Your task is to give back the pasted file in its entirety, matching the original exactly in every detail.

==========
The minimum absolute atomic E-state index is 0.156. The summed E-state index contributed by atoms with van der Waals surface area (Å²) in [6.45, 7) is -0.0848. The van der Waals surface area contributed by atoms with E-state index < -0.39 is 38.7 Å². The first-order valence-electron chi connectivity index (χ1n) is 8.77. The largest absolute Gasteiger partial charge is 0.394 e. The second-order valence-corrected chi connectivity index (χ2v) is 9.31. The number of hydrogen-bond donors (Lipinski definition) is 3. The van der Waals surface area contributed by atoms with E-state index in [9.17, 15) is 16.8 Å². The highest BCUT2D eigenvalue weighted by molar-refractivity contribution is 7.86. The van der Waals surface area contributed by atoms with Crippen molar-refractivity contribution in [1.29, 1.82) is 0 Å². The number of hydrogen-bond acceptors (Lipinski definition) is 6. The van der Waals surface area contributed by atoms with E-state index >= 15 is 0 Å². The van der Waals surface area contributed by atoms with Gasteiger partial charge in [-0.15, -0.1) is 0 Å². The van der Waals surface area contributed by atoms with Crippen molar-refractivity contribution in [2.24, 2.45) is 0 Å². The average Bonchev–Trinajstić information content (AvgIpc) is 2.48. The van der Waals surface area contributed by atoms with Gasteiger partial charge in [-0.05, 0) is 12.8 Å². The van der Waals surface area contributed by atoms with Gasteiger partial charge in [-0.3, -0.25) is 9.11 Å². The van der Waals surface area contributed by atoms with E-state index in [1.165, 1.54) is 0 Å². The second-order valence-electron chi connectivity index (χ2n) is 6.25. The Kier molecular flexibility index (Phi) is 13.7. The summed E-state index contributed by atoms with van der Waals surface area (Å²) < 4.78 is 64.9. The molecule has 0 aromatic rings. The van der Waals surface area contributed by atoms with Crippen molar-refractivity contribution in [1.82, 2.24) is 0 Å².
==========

The minimum absolute atomic E-state index is 0.156. The summed E-state index contributed by atoms with van der Waals surface area (Å²) in [6.45, 7) is -0.0848. The van der Waals surface area contributed by atoms with E-state index < -0.39 is 38.7 Å². The first-order valence-electron chi connectivity index (χ1n) is 8.77. The largest absolute Gasteiger partial charge is 0.394 e. The second-order valence-corrected chi connectivity index (χ2v) is 9.31. The number of hydrogen-bond donors (Lipinski definition) is 3. The van der Waals surface area contributed by atoms with E-state index in [9.17, 15) is 16.8 Å². The highest BCUT2D eigenvalue weighted by molar-refractivity contribution is 7.86. The van der Waals surface area contributed by atoms with Crippen molar-refractivity contribution in [1.29, 1.82) is 0 Å². The number of hydrogen-bond acceptors (Lipinski definition) is 6. The van der Waals surface area contributed by atoms with E-state index >= 15 is 0 Å². The van der Waals surface area contributed by atoms with Gasteiger partial charge in [-0.15, -0.1) is 0 Å². The van der Waals surface area contributed by atoms with Crippen molar-refractivity contribution in [2.24, 2.45) is 0 Å². The average Bonchev–Trinajstić information content (AvgIpc) is 2.48. The van der Waals surface area contributed by atoms with Gasteiger partial charge in [-0.05, 0) is 12.8 Å². The van der Waals surface area contributed by atoms with Gasteiger partial charge in [-0.3, -0.25) is 9.11 Å². The van der Waals surface area contributed by atoms with E-state index in [1.165, 1.54) is 0 Å². The second-order valence-electron chi connectivity index (χ2n) is 6.25. The Kier molecular flexibility index (Phi) is 13.7. The summed E-state index contributed by atoms with van der Waals surface area (Å²) < 4.78 is 64.9. The molecule has 0 aromatic rings. The van der Waals surface area contributed by atoms with Crippen molar-refractivity contribution in [1.82, 2.24) is 0 Å².